other blueberries similarly treated, and at the same time appears to be

more resistant to its chromosome doubling effects. These conclusions

led to Exps. 12-14. Since varying colchicine concentrations and

exposure times had little effect, it was decided that treatments

predisposing the plant material might be beneficial when treating at

lower levels. Because colchicine is effective only in dividing cells,

several treatments to enhance cell division prior to colchicine

treatment were investigated.

In Exp. 12 plants were cut into the usual 2-node cuttings but were

allowed to grow for 5 days on colchicine-free medium. The goal was to

give axillary buds a chance to begin growth, thereby increasing the

mitotic index. A colchicine concentration of 0.10% was used, but again

axillary buds were killed and only adventitious growth occurred.

Pretreatments for Exp. 13 were cold and/or darkness. The idea

behind these treatments was to stop growth for an extended period of

time and then provide optimum growing conditions prior to colchicine

treatment. With the extra handling necessary for pretreatment,

contamination became a serious problem. However the treatments were

successful in inducing polyploid shoots.

From Exp. 13 a total of 14 vials containing visible polyploids were

selected, 7 from the cold/dark treatment and 7 from the darkness

(Table 8). The 2 pretreatments appeared equally effective, with 15% of

the cold/dark treated vials containing visible polyploids and 13% of the












Table 8

Vials Containing Visible Polyploids Following a 96 Hour Darkness or Cold
Darkness Pretreatment, 7 Hours at Normal Incubation Conditions
and a 0.025% Colchicine Treatment for 24 or 48 Hours



Total # Vials with
Pretreatment Clone Time(hrs) of Vials Fat Shoots


darkness 218 24 0 0
48 7 5
221 24 12 0
48 10 0
229 24 7 1
48 6 0
238 24 6 0
48 5 1

total 53 7


cold darkness 218 24 8 2
(70C) 48 4 2
221 24 8 0
48 7 1
229 24 8 1
48 0 0
238 24 7 1
48 6 0

total 48 7










dark treated vials with polyploids. The 48 hour colchicine treatment

appeared best for polyploid induction following darkness, while 24 hour

exposure was best for induction following cold/darkness.

Experiment 14 again revealed that lower concentrations (0.025%)

appeared more effective than higher (0.050%) (Table 9). There was also

a slight increase in visible polyploids in Exp. 14 over the refrigerator

treatment in Exp. 13, 17.5% and 15%, respectively. Experiment 14 also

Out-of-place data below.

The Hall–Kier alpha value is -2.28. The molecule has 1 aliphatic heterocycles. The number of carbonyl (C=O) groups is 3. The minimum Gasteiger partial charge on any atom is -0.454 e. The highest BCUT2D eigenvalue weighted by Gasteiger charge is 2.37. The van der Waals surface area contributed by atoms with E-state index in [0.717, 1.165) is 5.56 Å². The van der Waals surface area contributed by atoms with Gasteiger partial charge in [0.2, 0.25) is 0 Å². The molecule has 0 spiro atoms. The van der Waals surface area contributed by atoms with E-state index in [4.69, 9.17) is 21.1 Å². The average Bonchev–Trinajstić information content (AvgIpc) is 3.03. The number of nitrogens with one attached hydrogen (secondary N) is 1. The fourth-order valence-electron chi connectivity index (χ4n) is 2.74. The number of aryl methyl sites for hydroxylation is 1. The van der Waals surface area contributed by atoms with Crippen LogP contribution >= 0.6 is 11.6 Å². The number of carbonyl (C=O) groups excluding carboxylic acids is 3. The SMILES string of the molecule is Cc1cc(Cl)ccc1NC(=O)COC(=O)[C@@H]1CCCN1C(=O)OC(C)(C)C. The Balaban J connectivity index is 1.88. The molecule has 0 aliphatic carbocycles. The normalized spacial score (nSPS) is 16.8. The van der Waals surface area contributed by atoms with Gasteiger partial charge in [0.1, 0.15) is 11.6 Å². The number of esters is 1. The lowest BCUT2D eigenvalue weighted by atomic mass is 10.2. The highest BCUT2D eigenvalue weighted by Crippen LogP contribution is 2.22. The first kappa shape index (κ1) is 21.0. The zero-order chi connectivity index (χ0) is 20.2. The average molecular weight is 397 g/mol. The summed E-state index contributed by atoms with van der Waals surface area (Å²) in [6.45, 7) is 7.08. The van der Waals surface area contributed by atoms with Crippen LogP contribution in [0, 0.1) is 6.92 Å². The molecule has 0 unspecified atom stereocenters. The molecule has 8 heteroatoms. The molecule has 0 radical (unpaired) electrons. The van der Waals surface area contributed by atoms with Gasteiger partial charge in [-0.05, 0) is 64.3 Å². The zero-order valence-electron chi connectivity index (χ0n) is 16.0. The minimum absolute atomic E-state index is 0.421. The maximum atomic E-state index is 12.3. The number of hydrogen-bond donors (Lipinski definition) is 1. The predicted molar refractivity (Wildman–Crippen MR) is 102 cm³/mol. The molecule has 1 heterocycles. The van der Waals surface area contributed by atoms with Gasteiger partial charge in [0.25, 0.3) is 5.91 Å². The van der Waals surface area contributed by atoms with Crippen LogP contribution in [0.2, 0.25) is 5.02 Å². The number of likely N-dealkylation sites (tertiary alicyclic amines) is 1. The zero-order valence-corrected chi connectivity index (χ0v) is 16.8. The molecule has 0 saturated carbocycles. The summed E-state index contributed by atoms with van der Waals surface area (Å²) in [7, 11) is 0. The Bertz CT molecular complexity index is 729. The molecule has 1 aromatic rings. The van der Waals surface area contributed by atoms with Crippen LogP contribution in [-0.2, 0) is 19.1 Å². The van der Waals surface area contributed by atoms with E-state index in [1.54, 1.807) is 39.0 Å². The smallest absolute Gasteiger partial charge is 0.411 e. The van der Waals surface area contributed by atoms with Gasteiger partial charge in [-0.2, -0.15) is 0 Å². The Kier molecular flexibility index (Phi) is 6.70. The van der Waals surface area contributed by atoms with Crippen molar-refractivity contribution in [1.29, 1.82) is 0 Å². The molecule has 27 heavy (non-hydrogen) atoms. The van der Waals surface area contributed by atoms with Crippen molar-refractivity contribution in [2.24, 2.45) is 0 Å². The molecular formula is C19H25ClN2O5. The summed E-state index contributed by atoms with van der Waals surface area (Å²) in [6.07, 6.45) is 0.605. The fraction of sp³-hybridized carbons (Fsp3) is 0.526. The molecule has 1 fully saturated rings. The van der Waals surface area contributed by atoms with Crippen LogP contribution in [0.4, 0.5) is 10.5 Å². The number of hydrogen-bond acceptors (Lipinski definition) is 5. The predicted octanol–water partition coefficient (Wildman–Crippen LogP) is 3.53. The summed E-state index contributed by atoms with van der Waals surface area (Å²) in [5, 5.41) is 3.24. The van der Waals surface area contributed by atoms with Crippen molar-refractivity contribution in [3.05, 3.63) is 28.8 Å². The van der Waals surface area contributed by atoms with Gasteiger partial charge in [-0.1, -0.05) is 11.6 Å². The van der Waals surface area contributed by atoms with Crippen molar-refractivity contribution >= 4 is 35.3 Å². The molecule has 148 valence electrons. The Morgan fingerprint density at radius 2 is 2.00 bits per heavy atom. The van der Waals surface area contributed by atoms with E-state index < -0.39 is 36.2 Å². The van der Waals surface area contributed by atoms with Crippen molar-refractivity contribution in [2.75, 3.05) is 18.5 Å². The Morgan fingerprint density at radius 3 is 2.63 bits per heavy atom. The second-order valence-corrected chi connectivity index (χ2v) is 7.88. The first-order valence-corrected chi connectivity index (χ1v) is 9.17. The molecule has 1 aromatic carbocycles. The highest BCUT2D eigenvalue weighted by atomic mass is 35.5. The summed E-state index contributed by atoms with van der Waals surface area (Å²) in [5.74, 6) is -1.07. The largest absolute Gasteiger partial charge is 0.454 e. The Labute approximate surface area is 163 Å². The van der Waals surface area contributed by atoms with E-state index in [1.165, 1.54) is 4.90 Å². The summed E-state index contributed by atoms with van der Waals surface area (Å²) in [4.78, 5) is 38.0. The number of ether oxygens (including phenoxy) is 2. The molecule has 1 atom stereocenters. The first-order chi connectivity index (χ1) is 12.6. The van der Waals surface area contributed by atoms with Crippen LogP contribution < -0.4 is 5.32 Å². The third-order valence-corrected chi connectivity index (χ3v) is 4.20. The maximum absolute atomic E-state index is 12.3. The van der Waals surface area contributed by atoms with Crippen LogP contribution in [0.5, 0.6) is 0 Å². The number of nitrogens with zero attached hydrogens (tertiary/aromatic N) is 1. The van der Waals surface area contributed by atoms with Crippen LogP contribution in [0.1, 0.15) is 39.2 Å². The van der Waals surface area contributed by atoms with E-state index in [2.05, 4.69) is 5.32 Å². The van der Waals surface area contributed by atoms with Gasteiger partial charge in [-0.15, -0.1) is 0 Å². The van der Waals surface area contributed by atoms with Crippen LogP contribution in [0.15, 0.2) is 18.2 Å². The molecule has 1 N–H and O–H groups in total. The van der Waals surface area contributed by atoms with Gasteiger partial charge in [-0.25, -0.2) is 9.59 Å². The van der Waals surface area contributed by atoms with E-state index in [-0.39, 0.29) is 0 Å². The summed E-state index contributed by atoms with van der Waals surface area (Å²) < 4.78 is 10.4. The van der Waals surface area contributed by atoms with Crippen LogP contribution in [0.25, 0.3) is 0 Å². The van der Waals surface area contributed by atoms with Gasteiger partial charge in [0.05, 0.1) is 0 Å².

indicated that growth periods between 24 and 48 hours after pretreatment

may enhance the effect of colchicine. Further refinement of the

technique could increase polyploid induction.

Not all of the shoots that were selected as visible polyploids

proved to have doubled chromosome numbers after microscopic observation.

From the 24 shoots visually selected, half had the desired 96 chromo-

somes and the other half had 48.

Experiments of the sort described in this section are difficult to

analyze statistically. Strict control of total numbers and replications

is difficult due to the type of plant material, difficulty of defining

the experimental unit, and losses due to contamination. However, these

experiments are necessary and important for directing further research

even though the assessment of experimental results is necessarily

somewhat subjective. Conclusions from these experiments are:

1) highbush is difficult, but not impossible to propagate in vitro;

2) highbush is more sensitive to the toxic effects of colchicine, and

more resistant to its chromosome doubling effects than other

blueberries; 3) problems associated with propagation and polyploid

induction can be overcome with proper treatment.










Table 9

Vials Containing Visible Polyploids Following 7 Days of Darkness
or Cold Darkness, 24-192 Hours at Normal Incubation Conditions
and a 0.025% or 0.050% Colchicine Treatment for 24 Hours



Total # Vials with
% Colchicine Clone Time(hrs)ZY of Vials Fat Shoots


0.025 218 24 6 3
48 2 1
96 3 1
192 4 1
221 24 6 0
192 6 0
238 24 5 1
48 4 0
192 4 0

total 40 7


0.050 218 24 7 0
48 6 1
96 5 1
192 10 1
221 24 9 0
48 9 0
96 8 0
192 10 0
229 24 9 0
96 7 0
238 192 9 0

total 40 3


ZDuration of growing phase prior to colchicine treatment.

YMissing treatments were lost due to contamination.


















SECTION VI

SUMMARY AND CONCLUSIONS



Interspecific hybridization will no doubt remain an important

aspect of blueberry breeding. This method holds much promise for

improvement of bush performance and/or fruit quality. Visualizing the

types of plants desired from these crosses is easy, but obtaining them

is often difficult due to the crossing barriers that exist between